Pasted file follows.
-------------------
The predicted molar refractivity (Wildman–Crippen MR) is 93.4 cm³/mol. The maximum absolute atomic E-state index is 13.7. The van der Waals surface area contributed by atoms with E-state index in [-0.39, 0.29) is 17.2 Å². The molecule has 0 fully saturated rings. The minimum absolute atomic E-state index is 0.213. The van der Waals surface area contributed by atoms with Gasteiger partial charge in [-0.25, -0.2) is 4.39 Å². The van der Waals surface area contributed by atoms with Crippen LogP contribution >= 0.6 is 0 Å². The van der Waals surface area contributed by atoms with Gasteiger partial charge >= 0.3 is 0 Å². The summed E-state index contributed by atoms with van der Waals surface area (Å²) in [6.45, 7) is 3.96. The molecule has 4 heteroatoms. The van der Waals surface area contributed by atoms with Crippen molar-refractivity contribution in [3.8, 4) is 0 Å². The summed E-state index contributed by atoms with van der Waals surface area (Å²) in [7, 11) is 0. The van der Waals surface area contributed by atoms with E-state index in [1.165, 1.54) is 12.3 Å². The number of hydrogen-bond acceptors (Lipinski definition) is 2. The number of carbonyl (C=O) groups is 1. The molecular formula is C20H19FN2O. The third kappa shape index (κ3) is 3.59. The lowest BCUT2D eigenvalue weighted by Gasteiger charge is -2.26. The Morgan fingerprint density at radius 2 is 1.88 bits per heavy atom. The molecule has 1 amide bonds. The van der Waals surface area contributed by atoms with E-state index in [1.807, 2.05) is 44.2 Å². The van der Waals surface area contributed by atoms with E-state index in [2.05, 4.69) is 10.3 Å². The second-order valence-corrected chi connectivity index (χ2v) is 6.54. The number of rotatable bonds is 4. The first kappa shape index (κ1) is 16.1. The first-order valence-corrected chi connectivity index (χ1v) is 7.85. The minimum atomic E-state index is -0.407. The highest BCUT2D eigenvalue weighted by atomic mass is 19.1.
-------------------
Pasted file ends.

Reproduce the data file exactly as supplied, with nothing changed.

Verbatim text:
The predicted molar refractivity (Wildman–Crippen MR) is 93.4 cm³/mol. The maximum absolute atomic E-state index is 13.7. The van der Waals surface area contributed by atoms with E-state index in [-0.39, 0.29) is 17.2 Å². The molecule has 0 fully saturated rings. The minimum absolute atomic E-state index is 0.213. The van der Waals surface area contributed by atoms with Gasteiger partial charge in [-0.25, -0.2) is 4.39 Å². The van der Waals surface area contributed by atoms with Crippen LogP contribution >= 0.6 is 0 Å². The van der Waals surface area contributed by atoms with Gasteiger partial charge >= 0.3 is 0 Å². The summed E-state index contributed by atoms with van der Waals surface area (Å²) in [6.45, 7) is 3.96. The molecule has 4 heteroatoms. The van der Waals surface area contributed by atoms with Crippen molar-refractivity contribution in [3.8, 4) is 0 Å². The summed E-state index contributed by atoms with van der Waals surface area (Å²) in [7, 11) is 0. The van der Waals surface area contributed by atoms with E-state index in [1.165, 1.54) is 12.3 Å². The number of hydrogen-bond acceptors (Lipinski definition) is 2. The number of carbonyl (C=O) groups is 1. The molecular formula is C20H19FN2O. The third kappa shape index (κ3) is 3.59. The lowest BCUT2D eigenvalue weighted by Gasteiger charge is -2.26. The Morgan fingerprint density at radius 2 is 1.88 bits per heavy atom. The molecule has 1 amide bonds. The van der Waals surface area contributed by atoms with E-state index in [1.807, 2.05) is 44.2 Å². The van der Waals surface area contributed by atoms with E-state index in [2.05, 4.69) is 10.3 Å². The second-order valence-corrected chi connectivity index (χ2v) is 6.54. The number of rotatable bonds is 4. The first kappa shape index (κ1) is 16.1. The first-order valence-corrected chi connectivity index (χ1v) is 7.85. The minimum atomic E-state index is -0.407. The highest BCUT2D eigenvalue weighted by atomic mass is 19.1.